Steve Wood, 28, reviews Tyler, the Creator Sydney concert
"Victim, victim, honey you’re my fifth one”
“Rape a pregnant bitch and tell my friends I had a threesome.”
- Tyler, the Creator
It began with the Department of Immigration and Citizenship investigating whether or not to allow Tyler, the Creator into the country. The enquiry was spurred on by feminist activist group Collective Shout. Active member, Talitha Stone, had tweeted plans to protest the rappers' presence at a record signing in Sydney. Tyler re-tweeted it to his 1.7 million followers. Talitha Stone then received an onslaught of rape and violent threats online. At the Enmore Theatre on Thursday 6th of June, Tyler unleashed to a sold-out crowd, claiming that “a woman” had tried to stop him from coming to Australia. He called this woman a 'c*nt' and 'a whore', and wished STD’s upon her children. It’s not hard to guess who the woman he was referring to was.
Shrouded in controversy, Tyler lyrically assaulted Sydney on Thursday night, performing under the Earlwolf banner, alongside fellow rapper Earl Sweatshirt.
Amazingly, the gig was an all ages outing, and by no means did the amazement and bewilderment stop there. Surrounded by teenagers who sang along to the twisted rape fantasies of a twenty something year old rapper, it didn't take long to realise that I was in strange territory. I couldn't scream in support as Tyler slaughtered a woman's dignity by calling her 'a bitch'. I had no interest in thrashing my body to oblivion when he encouraged a circle pit during the gig. I struggled to digest all that I was hearing and seeing.
At 28 years of age, surely I wasn't too old and prudish for these 'shock antics'? And wasn't it just a handful of years ago that I was singing along to Eminem tracks as a kid? Is Eminem any different, given he raps about kidnapping his baby mother and stuffing her in the boot?
But he is. So, very different. Eminem has something that seems to escape Tyler – he’s intelligent enough to craft social commentaries about a troubled existence. He raps about a life that is tainted by violence and rape and crime, but he frames his raps from the perspective of a person who isn’t happy to be within that world. He doesn’t glorify what he raps about, he paints those parts of his life in a negative light.
Tyler's raps, on the other hand, reek of controversy because he thinks it’s cool. He’s unapologetic about crime and violence towards women, almost to the point of seeming humoured by it (but no more so than he seems humoured by himself). His songs are advertisements for masochistic behaviour, and the only reason behind that seems to be to shock, and to assert himself as different from the norm. That, backed up by his ‘f*ck you’ attitude, is precisely what Talitha Stone encountered, when she attended the gig on Thursday night, and witnessed first hand a verbal assault against her. Tyler's motto? If you can’t handle his kind of heat, then get the f*ck out, shut up, or be verbally assaulted at a sold out gig, like Talitha Stone.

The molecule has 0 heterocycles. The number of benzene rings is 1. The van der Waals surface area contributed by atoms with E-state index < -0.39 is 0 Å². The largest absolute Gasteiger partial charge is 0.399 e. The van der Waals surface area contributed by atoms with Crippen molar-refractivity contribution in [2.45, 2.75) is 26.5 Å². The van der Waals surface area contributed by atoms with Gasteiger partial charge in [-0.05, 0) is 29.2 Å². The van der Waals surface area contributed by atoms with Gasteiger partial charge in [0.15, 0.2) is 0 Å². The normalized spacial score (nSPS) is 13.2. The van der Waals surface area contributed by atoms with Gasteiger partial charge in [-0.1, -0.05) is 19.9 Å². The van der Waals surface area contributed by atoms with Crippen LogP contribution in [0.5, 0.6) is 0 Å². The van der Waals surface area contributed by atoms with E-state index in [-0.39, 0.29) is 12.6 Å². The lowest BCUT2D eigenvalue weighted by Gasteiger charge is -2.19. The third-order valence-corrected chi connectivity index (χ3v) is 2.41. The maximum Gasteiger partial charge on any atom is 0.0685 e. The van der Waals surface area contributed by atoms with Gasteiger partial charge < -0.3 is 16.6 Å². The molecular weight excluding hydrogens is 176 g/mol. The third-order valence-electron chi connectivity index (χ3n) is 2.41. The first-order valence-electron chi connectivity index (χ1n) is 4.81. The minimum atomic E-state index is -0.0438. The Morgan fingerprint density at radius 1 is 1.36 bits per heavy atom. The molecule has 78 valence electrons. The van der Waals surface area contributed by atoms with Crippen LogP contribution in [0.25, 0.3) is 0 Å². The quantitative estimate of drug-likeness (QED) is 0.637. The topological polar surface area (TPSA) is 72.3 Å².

Musically, the gig was also an all-out assault. Tyler ferociously spat his raps at an almighty pace, and gave them over with an undercurrent of heavy bass lines which made it hard to differentiate one song from the next. Earl Sweatshirt bought the pace down a level, and it was a welcome relief from the tirade of abuse that Tyler had been giving from the get-go. Earl had a carefree intelligence about him, with self-assured rhymes that were actually decipherable. He had real stories to tell, rather than just screaming nonsensical controversy at a young and impressionable crowd.
I'm male, 28, and have only the utmost respect for both the men and women that fill my life, and that respect is all it takes to dread the impact that this kind of music can have. I hope better for the people in my life. I hope that they don’t promote the brand of violence that Tyler so cheaply and crudely peddles, or join him in his bigoted, homophobic, and sexist mindset. I hope that no human being is ever the target of the barbaric behaviour and attitudes that he deploys.
This world is a f*cked up place. Rape happens. Murder happens. Violence happens. Perhaps Tyler knows and has experienced that all too well, but his music doesn't simply depict the misfortune of his world. His work directs listeners to entertain thoughts of rape, murder, and violence. He might not explicitly tell his fans to do all of the above, but never once, does he offer an opinion that there’s anything wrong with being ‘that kind of man’ or give an alternative to leading a better life.
Readers, if you’ve stayed with me to the end of this piece, then you are all better and deserve more than what Tyler has to offer you.
As published on The Dwarf